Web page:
As students across the country trade in their backpacks for beach balls, retailers are already plotting how to reel finicky teenagers into their stores for the critical back-to-school selling season. And for some, it could be their final exam.
Contrary to last year's back-to-school period, when teen stores were scaling back inventories amid dim hopes for the category, they're taking a more aggressive stance on 2015.
Several external factors indicate that teens and their parents have more money to spend on these items. According to Challenger, Gray & Christmas, 4.7 million teens between the ages of 16 and 19 were employed as of May, up 5 percent from the prior year. Though consumer confidence fell short of expectations last month, its reading of 95.4 marked a 13-point increase over the prior year.
And early research from the National Retail Federation, to be released Tuesday, found that 29 percent of households with children between the ages of 6 and 17 plan to spend more on back-to-school shopping this year. That's up from 24 percent last year.
Additionally, each company is taking steps to make their brands more relevant with teens. After taking a $27 million writedown to dispose of old merchandise, management at Abercrombie & Fitch told investors last month that they're confident that trends will continue to improve in the second quarter and back half.
At Aéropostale, which is trying to attract fashion-forward teens with its secondary brands, CEO Julian Geiger is doubling down on the stores' merchandise, increasing the amount of inventory at each location.
"There is a sense of urgency in the teen segment [to show] some level of improvement after two years of basically dreadful results," said Eric Beder, an analyst at Wunderlich Securities. "I don't, frankly, think there's going to be much changing in terms of what actually happens."
As teenagers have shifted their shopping habits toward trendier fast-fashion retailers, each of the teen names has taken a different track to right their businesses. The biggest laggard in the space continues to be Aéropostale, whose share price has nearly been cut in half, to below $2, over the past year.
Though analysts have noted more attractive product at the teen retailer, including the line by YouTube star Bethany Mota, they remain unconvinced that a turnaround is taking hold. The company's most recent blow was delivered Thursday, when merchandise chief Emilia Fabricant exited the company.
Though management reiterated that it's well-positioned for better results in the second half, analysts were more cautious.
"Ms. Fabricant's departure likely signals that first-quarter weakness has extended well into [the second quarter], reinforcing our caution on a near-term turn," Jefferies analyst Randal Konik wrote in a note to investors.
Abercrombie's share price has also been halved over the past year, though they're trading near $22. In addition to improving its merchandise mix, where it's toning down its emphasis on logo product, Abercrombie is doing away with its sexed-up marketing and revamping its stores.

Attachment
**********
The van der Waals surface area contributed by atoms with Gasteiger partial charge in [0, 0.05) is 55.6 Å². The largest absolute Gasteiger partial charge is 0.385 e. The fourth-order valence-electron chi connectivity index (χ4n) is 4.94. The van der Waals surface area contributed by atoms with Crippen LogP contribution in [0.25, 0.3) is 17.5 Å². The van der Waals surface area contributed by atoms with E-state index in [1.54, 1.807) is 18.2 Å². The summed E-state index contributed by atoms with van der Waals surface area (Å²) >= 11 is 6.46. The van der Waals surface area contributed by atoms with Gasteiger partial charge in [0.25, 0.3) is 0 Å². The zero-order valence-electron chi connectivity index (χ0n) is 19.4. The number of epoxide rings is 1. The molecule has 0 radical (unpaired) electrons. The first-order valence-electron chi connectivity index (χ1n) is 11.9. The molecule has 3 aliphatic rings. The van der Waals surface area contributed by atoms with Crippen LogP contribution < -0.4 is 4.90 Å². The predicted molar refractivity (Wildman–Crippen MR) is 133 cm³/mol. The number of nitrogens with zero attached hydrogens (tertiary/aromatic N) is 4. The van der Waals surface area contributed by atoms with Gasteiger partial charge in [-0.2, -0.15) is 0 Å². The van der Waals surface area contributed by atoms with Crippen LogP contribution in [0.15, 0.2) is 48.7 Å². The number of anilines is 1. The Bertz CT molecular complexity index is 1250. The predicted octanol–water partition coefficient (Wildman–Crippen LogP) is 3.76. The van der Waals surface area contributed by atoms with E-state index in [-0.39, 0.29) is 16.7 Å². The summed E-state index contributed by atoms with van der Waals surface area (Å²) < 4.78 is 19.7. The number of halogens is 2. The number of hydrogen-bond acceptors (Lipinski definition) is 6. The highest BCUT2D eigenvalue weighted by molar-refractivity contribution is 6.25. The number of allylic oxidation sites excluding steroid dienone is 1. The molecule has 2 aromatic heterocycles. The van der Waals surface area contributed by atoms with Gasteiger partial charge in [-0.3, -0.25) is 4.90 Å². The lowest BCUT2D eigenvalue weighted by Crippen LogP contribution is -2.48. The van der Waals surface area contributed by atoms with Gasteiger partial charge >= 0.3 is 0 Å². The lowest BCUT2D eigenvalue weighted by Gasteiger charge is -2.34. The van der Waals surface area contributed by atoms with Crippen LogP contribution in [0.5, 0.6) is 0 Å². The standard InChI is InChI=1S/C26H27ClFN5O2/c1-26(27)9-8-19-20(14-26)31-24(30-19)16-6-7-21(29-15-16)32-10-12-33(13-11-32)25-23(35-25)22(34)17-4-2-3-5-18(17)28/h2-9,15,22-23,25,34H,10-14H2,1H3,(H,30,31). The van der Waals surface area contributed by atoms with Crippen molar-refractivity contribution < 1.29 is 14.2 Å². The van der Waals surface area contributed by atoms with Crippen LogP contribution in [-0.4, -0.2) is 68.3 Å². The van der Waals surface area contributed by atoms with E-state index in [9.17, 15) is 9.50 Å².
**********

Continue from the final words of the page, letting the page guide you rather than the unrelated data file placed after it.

But while trends at the company improved in the most recent quarter—thanks to its California-centric Hollister brand—its same-store sales still declined 8 percent. Comparisons will be easier for the retailer in the second half, which analysts said should help them get a read on where Abercrombie stands moving forward.
"The next meaningful catalyst will be the setting of the back-to-school assortment," Guggenheim Securities analyst Howard Tubin told investors. "At that point, we'll be able to see how both brands have evolved … and how customers react to the change."
American Eagle and Urban Outfitters are considered front runners in the teen set—a trend Beder expects to continue into back-to-school.
Analysts have lauded American Eagle's updated women's tops and denim assortments, adding that because many of its popular styles can be easily transitioned into cold-weather outfits, trends there seem sustainable.
Urban Outfitters, whose namesake label had been criticized for having too many styles and redundancies in its merchandise, is also showing signs of life. Stifel Nicolaus analyst Richard Jaffe said that although there's still work ahead, including scaling back markdowns, "We believe the brand is on the mend and expect meaningful improvement in the second half."
Beder added that trends at Guess, whose North American unit has posted negative same-store sales results for the past 18 quarters, could pick up if its momentum in denim continues. Although the casual athleisure trend continues to dominate apparel sales, retailers including Guess and American Eagle have recently noted traction in blue jeans.
Countering these trends, however, is what Beder considers one of the biggest challenges to the sector: The fact that today's teens view clothing as a cheap commodity, and therefore, they'd rather money on technology and experiences they can share on social media.
"To me this is a very difficult market because the customer just doesn't care that much," he said.
Other issues confronting the teen set is that, unlike Christmas, there is no deadline for consumers to make back-to-school purchases, Beder said. Therefore, they can play chicken with retailers and wait until merchandise goes on sale.
On a larger level, he said, there are still too many names in the space, adding that if retailers' back-to-school bets don't pay off, "We could have another round of bankruptcies."
"There's potential for significant carnage," he said.